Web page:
Institute of Liver Studies, King's College London School of Medicine at King's College Hospital, King's College Hospital, Denmark Hill, London, SE5 9RS, UK.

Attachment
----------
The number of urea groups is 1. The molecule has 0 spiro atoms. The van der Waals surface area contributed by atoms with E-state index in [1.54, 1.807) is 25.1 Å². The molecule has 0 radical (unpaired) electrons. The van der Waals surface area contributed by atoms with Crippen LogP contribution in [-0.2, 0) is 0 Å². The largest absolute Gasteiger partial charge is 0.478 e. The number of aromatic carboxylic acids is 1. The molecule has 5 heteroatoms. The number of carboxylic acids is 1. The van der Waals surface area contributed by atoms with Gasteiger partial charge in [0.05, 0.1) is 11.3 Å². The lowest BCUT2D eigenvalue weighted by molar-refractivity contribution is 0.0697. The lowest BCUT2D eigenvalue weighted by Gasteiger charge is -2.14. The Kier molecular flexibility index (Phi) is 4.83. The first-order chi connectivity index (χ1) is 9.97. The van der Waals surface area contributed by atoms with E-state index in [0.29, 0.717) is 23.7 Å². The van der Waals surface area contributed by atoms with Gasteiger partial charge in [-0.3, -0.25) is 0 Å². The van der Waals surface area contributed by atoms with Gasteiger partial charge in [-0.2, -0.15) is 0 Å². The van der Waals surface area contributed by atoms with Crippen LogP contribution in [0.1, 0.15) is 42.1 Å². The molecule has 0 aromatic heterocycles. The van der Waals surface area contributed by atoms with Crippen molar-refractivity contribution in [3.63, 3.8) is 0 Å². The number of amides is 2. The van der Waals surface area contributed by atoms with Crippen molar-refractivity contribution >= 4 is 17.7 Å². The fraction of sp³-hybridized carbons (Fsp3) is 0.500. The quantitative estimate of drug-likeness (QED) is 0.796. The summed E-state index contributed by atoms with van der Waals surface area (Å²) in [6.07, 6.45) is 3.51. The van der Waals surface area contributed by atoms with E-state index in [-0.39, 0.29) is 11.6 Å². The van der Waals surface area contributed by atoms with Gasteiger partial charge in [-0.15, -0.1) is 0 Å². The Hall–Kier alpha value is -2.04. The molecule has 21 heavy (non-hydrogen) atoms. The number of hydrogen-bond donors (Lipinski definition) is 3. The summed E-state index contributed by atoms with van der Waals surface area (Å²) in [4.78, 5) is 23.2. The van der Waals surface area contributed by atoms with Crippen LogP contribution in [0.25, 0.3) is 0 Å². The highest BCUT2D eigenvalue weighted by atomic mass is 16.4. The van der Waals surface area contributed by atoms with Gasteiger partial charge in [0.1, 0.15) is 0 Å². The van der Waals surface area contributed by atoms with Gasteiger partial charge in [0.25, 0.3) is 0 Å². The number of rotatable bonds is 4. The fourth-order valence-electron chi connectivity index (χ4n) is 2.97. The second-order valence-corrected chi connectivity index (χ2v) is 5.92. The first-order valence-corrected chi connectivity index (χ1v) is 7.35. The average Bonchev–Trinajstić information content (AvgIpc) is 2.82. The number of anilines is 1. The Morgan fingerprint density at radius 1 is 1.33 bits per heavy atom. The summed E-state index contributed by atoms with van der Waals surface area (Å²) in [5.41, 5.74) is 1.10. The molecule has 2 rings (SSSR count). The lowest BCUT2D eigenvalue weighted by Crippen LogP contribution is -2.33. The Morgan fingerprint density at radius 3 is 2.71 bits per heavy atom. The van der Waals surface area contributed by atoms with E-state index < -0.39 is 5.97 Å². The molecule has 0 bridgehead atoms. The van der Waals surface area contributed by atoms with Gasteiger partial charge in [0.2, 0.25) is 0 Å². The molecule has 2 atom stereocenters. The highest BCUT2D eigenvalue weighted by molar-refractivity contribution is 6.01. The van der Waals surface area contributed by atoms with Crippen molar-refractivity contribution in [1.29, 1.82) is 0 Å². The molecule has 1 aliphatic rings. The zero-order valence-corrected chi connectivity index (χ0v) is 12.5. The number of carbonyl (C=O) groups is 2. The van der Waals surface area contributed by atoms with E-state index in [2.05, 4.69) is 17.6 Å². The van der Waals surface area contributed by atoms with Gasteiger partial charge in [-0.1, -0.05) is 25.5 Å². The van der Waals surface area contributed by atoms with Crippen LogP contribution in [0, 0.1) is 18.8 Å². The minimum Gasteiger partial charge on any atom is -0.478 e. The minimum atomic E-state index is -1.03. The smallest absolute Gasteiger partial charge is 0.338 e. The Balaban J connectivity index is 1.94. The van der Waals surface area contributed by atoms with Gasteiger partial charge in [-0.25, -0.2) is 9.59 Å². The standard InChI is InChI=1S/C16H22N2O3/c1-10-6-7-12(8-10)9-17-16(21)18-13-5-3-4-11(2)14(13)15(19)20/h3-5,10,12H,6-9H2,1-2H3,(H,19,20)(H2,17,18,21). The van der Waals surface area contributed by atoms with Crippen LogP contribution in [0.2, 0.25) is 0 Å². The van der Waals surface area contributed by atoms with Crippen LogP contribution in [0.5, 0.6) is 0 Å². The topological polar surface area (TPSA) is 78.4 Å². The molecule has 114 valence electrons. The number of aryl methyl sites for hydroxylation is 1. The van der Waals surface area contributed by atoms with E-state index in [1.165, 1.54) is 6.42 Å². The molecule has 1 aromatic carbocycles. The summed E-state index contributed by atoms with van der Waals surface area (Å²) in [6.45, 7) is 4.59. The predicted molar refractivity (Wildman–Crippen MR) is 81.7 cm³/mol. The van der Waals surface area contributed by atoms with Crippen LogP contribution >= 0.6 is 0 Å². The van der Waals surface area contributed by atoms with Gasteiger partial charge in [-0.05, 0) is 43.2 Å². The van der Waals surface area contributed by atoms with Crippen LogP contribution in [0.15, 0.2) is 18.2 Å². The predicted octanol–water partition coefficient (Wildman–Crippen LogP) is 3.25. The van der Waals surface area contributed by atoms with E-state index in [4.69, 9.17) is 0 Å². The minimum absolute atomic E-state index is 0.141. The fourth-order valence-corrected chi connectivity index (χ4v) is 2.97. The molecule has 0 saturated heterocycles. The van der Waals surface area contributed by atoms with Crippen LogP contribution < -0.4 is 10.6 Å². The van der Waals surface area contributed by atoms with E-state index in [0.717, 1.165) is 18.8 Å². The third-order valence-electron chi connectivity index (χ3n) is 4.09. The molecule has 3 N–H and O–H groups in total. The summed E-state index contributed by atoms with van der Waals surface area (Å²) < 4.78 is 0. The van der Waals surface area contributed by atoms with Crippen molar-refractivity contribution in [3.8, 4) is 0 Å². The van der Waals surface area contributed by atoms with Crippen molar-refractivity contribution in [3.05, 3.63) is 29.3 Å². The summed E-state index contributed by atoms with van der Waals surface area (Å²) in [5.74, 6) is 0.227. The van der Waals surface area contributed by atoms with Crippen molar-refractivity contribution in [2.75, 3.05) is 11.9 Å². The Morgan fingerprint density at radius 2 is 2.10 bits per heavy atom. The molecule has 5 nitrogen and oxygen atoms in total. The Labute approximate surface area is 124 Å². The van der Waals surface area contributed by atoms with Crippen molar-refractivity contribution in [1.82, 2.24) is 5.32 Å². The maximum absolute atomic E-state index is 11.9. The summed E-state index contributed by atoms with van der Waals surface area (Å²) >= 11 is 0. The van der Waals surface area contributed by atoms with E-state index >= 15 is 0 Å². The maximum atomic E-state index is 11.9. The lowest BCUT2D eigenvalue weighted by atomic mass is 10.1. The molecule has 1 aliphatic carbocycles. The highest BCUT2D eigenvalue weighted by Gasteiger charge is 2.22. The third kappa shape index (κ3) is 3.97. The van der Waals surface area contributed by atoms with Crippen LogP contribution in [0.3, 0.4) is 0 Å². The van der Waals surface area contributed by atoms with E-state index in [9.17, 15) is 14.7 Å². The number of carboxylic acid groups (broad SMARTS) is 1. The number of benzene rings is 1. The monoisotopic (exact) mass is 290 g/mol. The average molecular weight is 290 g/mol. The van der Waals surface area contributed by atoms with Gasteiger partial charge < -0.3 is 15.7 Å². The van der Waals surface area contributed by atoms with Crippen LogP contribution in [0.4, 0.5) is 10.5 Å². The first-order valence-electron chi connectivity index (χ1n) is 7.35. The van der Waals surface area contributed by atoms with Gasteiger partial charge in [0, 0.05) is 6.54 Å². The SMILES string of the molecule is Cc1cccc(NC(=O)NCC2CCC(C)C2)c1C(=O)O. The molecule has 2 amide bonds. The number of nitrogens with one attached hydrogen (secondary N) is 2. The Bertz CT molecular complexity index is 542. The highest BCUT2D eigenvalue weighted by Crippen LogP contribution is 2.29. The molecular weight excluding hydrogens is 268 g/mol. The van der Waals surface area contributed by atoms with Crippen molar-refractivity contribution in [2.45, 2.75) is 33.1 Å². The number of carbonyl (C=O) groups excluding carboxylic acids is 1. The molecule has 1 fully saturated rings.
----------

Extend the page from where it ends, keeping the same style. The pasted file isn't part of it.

Infection and inflammation have been associated with the development of delirium for many centuries and there is a rapidly growing evidence base supporting the role of inflammation in exacerbating the neurological manifestations of both acute and chronic liver failure. Inflammation in the context of hepatic encephalopathy (HE) can arise directly within the brain itself resulting in astrocytic, microglial and neuronal dysfunction, impacting on the development of 'brain failure'. Inflammation may also develop systemically and indirectly influence brain function. Systemic inflammation develops following liver injury, resulting in hyperammonemia and a 'cytotoxic soup' of pro-inflammatory mediators which are released into the circulation and modulate the impact of ammonia on the brain. The aim of this review is to summarise the current evidence base supporting the synergistic role of systemic inflammation and hyperammonemia in the pathogenesis of hepatic encephalopathy. Systemic inflammation and ammonia induce neutrophil degranulation and release reactive oxygen species into the peripheral circulation that may ultimately cross the blood brain barrier. Circulating endotoxin arising from the gut (bacterial translocation), superimposed sepsis, and hyperammonemia upregulate the expression of microbial pattern recognition receptors such as Toll-like receptors. The early recognition and management of systemic inflammation may not only facilitate improved outcomes in HE but supports the development of novel therapeutic strategies that reduce circulating endotoxemia and immune cell dysfunction.